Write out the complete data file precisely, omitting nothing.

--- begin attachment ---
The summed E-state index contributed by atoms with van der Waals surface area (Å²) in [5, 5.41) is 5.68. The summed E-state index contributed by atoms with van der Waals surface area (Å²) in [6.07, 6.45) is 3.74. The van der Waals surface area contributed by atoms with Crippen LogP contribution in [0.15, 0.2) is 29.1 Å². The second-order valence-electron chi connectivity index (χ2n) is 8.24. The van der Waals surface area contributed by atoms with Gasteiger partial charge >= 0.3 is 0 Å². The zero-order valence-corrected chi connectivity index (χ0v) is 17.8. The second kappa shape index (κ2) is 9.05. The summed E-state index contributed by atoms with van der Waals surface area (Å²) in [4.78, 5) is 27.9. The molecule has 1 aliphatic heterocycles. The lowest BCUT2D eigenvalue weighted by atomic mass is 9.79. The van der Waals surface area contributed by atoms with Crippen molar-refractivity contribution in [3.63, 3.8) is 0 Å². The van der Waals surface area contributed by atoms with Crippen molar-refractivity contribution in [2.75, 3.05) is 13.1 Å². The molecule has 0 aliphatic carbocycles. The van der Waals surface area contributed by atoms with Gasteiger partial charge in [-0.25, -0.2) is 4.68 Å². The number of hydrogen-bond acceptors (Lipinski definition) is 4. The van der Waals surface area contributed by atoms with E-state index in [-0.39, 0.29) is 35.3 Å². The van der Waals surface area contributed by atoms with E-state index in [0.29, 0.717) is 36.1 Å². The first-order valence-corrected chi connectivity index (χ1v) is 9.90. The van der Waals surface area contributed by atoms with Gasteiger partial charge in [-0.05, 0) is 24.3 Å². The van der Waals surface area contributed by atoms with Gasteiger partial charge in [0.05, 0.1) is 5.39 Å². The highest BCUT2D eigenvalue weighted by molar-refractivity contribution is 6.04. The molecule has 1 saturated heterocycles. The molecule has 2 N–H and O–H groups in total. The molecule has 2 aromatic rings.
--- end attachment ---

The summed E-state index contributed by atoms with van der Waals surface area (Å²) in [5, 5.41) is 5.68. The summed E-state index contributed by atoms with van der Waals surface area (Å²) in [6.07, 6.45) is 3.74. The van der Waals surface area contributed by atoms with Crippen LogP contribution in [0.15, 0.2) is 29.1 Å². The second-order valence-electron chi connectivity index (χ2n) is 8.24. The van der Waals surface area contributed by atoms with Gasteiger partial charge >= 0.3 is 0 Å². The zero-order valence-corrected chi connectivity index (χ0v) is 17.8. The second kappa shape index (κ2) is 9.05. The summed E-state index contributed by atoms with van der Waals surface area (Å²) in [4.78, 5) is 27.9. The molecule has 1 aliphatic heterocycles. The lowest BCUT2D eigenvalue weighted by atomic mass is 9.79. The van der Waals surface area contributed by atoms with Crippen molar-refractivity contribution in [3.63, 3.8) is 0 Å². The van der Waals surface area contributed by atoms with Crippen molar-refractivity contribution in [2.75, 3.05) is 13.1 Å². The molecule has 0 aliphatic carbocycles. The van der Waals surface area contributed by atoms with Gasteiger partial charge in [-0.25, -0.2) is 4.68 Å². The number of hydrogen-bond acceptors (Lipinski definition) is 4. The van der Waals surface area contributed by atoms with E-state index in [-0.39, 0.29) is 35.3 Å². The van der Waals surface area contributed by atoms with E-state index in [0.29, 0.717) is 36.1 Å². The first-order valence-corrected chi connectivity index (χ1v) is 9.90. The van der Waals surface area contributed by atoms with Gasteiger partial charge in [-0.05, 0) is 24.3 Å². The van der Waals surface area contributed by atoms with Gasteiger partial charge in [0.05, 0.1) is 5.39 Å². The highest BCUT2D eigenvalue weighted by molar-refractivity contribution is 6.04. The molecule has 1 saturated heterocycles. The molecule has 2 N–H and O–H groups in total. The molecule has 2 aromatic rings.